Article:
The National Board of Revenue (NBR) has taken a move to hold a series of meetings with private sector stakeholders before it starts drafting the new income tax law.
The board has plan to place the first draft of the income tax law by September this year for public scrutiny and submit it in the form of a bill before the Parliament in the budget session for the fiscal year (FY) 2018-19.
The income tax wing of the revenue board has recently sent letters to all of its income tax field-level offices, asking them to hold meetings with their respective taxpayers and stakeholders and seek their opinions on the new law.
On the board's instructions, Large Taxpayers Unit (LTU) of the income tax wing has decided to sit with representatives of the country's scheduled banks, non-banking financial institutions, mobile operators, sadharan bima companies and life insurance companies.
The wing will also hold meetings with retired income tax commissioners and other former senior officials of the NBR seeking their suggestions.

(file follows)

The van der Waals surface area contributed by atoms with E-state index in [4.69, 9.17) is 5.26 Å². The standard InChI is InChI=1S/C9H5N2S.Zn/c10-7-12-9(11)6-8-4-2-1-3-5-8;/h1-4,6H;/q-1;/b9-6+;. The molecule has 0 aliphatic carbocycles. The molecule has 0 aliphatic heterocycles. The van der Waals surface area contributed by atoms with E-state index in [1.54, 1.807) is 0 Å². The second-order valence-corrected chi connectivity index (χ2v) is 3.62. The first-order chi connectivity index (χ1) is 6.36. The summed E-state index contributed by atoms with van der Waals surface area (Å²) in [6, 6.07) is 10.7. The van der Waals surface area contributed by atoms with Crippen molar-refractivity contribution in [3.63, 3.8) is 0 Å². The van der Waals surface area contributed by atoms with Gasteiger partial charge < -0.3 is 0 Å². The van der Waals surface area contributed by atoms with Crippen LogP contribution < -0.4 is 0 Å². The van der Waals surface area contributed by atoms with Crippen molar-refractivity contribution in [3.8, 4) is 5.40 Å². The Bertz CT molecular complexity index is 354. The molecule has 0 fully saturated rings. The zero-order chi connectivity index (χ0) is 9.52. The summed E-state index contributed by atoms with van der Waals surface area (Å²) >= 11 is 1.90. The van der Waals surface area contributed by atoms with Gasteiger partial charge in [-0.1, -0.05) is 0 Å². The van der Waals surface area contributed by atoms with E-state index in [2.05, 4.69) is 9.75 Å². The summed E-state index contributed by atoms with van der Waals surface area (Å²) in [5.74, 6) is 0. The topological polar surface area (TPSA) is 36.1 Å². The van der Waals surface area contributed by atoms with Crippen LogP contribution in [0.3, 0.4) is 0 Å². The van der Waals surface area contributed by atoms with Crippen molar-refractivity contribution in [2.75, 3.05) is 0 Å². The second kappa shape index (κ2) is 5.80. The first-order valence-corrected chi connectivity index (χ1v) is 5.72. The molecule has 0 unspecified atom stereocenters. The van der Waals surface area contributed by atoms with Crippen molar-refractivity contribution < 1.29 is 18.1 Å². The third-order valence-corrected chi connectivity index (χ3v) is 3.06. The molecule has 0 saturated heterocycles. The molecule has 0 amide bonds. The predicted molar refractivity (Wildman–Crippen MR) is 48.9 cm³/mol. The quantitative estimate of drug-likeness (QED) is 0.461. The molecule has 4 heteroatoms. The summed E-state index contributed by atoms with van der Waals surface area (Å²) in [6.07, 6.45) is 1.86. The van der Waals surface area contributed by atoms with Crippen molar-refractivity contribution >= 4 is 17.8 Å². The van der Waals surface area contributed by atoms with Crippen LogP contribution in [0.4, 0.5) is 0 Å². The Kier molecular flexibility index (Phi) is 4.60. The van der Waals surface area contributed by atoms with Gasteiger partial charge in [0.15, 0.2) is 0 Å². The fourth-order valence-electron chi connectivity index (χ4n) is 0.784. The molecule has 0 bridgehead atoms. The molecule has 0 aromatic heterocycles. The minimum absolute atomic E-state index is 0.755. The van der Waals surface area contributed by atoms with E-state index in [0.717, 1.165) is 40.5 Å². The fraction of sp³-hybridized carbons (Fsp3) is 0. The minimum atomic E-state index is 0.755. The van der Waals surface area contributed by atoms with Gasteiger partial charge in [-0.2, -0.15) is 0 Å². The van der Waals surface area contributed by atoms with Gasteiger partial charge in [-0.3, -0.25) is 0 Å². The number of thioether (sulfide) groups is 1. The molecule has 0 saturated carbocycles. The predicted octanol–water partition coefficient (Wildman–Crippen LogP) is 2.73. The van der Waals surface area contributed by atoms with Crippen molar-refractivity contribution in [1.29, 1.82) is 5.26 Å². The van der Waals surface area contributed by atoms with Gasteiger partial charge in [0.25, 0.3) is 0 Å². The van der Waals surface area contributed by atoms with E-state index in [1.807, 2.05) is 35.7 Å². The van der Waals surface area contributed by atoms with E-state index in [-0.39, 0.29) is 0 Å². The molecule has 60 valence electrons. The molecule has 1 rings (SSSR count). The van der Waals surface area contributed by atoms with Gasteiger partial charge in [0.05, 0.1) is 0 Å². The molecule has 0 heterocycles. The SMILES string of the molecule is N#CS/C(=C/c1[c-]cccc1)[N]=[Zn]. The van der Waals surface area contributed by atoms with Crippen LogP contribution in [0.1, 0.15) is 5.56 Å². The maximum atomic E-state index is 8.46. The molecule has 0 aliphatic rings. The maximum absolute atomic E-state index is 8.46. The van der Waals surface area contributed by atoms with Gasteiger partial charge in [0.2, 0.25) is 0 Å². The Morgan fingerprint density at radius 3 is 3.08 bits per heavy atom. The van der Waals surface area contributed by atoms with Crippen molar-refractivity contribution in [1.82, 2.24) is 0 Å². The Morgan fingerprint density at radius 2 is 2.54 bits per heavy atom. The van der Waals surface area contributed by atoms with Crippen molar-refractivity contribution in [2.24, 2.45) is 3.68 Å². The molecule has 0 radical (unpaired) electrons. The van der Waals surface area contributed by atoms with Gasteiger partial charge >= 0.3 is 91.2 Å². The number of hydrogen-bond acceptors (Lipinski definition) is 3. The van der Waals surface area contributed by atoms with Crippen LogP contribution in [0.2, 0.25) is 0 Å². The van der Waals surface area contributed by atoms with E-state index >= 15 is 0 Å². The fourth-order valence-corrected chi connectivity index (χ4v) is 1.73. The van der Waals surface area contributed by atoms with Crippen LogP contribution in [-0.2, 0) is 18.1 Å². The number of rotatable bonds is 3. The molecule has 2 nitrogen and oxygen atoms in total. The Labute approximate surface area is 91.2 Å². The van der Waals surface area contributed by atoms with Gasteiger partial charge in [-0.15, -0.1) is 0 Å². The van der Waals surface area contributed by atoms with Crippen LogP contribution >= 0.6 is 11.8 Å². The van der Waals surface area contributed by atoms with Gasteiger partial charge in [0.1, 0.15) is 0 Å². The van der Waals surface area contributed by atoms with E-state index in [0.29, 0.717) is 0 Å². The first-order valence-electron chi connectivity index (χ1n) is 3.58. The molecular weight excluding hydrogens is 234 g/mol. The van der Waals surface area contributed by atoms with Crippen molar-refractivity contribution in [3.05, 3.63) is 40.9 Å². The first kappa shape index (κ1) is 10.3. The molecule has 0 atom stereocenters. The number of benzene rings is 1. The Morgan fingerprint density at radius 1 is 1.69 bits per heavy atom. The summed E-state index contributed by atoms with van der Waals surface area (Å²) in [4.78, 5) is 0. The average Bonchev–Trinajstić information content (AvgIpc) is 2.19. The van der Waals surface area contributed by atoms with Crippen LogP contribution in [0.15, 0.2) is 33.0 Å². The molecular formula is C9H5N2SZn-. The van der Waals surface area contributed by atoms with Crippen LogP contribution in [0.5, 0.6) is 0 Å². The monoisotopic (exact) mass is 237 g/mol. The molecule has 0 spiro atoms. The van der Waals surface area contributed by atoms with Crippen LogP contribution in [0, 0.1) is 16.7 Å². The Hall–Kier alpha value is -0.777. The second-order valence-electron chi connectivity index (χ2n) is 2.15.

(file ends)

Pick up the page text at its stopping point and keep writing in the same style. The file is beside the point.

A senior income tax official of the NBR said income tax department has taken an initiative to form a committee for drafting the direct tax law.
The committee will comprise both local and foreign experts, he added.
Officials said the new income tax law will be framed in line with the existing income tax ordinance 1984.
Earlier, a draft 'direct tax code' was prepared by the International Finance Corporation (IFC), but the NBR found it too complex.
The new law was scheduled to be passed by the Parliament in 2016-17 replacing the existing income tax ordinance 1984.
But later on, the NBR rescheduled the enactment as it is going to implement the new Value Added Tax (VAT) and Supplementary Duty Act-2012 from July 01, 2017.
Replacement of two major laws might affect the government's internal revenue collection adversely, officials fear.
The law will be in Bangla in line with the directives of the High Court (HC). The existing income tax ordinance 1984 will be transformed into income tax act.
In the draft direct tax code, there are three parts -- income tax law, gift tax law and wealth tax law.